Every year, emergency departments (EDs) in the U.S. treat about 30 million people for traumatic injuries.
By definition, these injuries are both sudden and severe — injuries caused by guns, car wrecks, etc. — and within a year of experiencing them, between 10% and 15% of survivors will develop post-traumatic stress disorder (PTSD).
Now, researchers have developed an algorithm that can predict which traumatic injury patients are at highest risk of developing PTSD — and in need of preventative treatment — before they even leave the ED.
The algorithm, detailed in the journal Nature Medicine, generates a single PTSD risk score for trauma patients based on 70 clinical data points associated with future development of the disorder (blood pressure, stress hormone levels, etc.) and a healthcare worker's brief assessment.
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"We selected measures that are routinely collected in the ED and logged in the electronic medical record, plus answers to a few short questions about the psychological stress response," lead author Katharina Schultebraucks, an assistant professor of behavioral and cognitive sciences at Columbia University, said in a press release.
"The idea was to create a tool that would be universally available and would add little burden to ED personnel," she added.
The researchers used data from 377 adult trauma survivors in Atlanta to develop the algorithm. They then used it to produce PTSD risk scores for 221 adult trauma survivors in New York City.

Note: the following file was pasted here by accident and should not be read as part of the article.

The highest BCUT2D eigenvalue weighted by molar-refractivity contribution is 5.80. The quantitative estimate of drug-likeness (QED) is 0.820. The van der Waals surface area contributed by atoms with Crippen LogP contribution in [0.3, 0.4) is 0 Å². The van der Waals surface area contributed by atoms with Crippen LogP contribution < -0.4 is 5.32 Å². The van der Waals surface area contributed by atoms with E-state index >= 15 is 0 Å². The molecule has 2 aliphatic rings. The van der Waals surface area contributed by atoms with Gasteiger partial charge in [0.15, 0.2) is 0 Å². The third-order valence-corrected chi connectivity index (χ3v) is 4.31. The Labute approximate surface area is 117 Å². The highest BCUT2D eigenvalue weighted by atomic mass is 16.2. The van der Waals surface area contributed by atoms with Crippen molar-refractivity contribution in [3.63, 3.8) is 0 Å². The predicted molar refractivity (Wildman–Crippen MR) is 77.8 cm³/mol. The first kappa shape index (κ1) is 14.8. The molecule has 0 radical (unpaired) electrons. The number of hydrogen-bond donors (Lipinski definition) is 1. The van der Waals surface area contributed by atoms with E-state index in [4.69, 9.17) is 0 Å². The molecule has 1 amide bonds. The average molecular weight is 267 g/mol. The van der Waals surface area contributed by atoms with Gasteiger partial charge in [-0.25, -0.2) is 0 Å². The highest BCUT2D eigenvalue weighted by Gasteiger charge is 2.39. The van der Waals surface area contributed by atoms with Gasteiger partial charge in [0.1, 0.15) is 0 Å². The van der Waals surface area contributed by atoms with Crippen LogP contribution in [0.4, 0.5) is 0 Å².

Ninety percent of the patients the algorithm categorized as being at risk of developing PTSD did, in fact, develop long-lasting symptoms within a year.
Of the patients who didn't develop symptoms, the algorithm only categorized 5% as at risk — a relatively low false positive rate.
Path to Clinical Use
Though impressive, the algorithm does have its limitations.
For one, it missed quite a few future PTSD sufferers during the NYC testing: 29% of patients it categorized as "low risk" or "no risk" ended up developing PTSD within a year.
"The earlier we can treat those at risk, the better the likely outcomes."
Furthermore, some of the clinical data points it analyzes are collected through blood testing — that means patients who don't have blood drawn during their ED visit wouldn't be able to benefit from it.
The algorithm will also need to be validated in tests with larger sample sizes before it could be deployed — but if it reaches that stage, there's no telling how many people might benefit.
"For many trauma patients, the ED visit is often their sole contact with the health care system," Schultebraucks said.
"The time immediately after a traumatic injury is a critical window for identifying people at risk for PTSD and arranging appropriate follow-up treatment," she continued. "The earlier we can treat those at risk, the better the likely outcomes."
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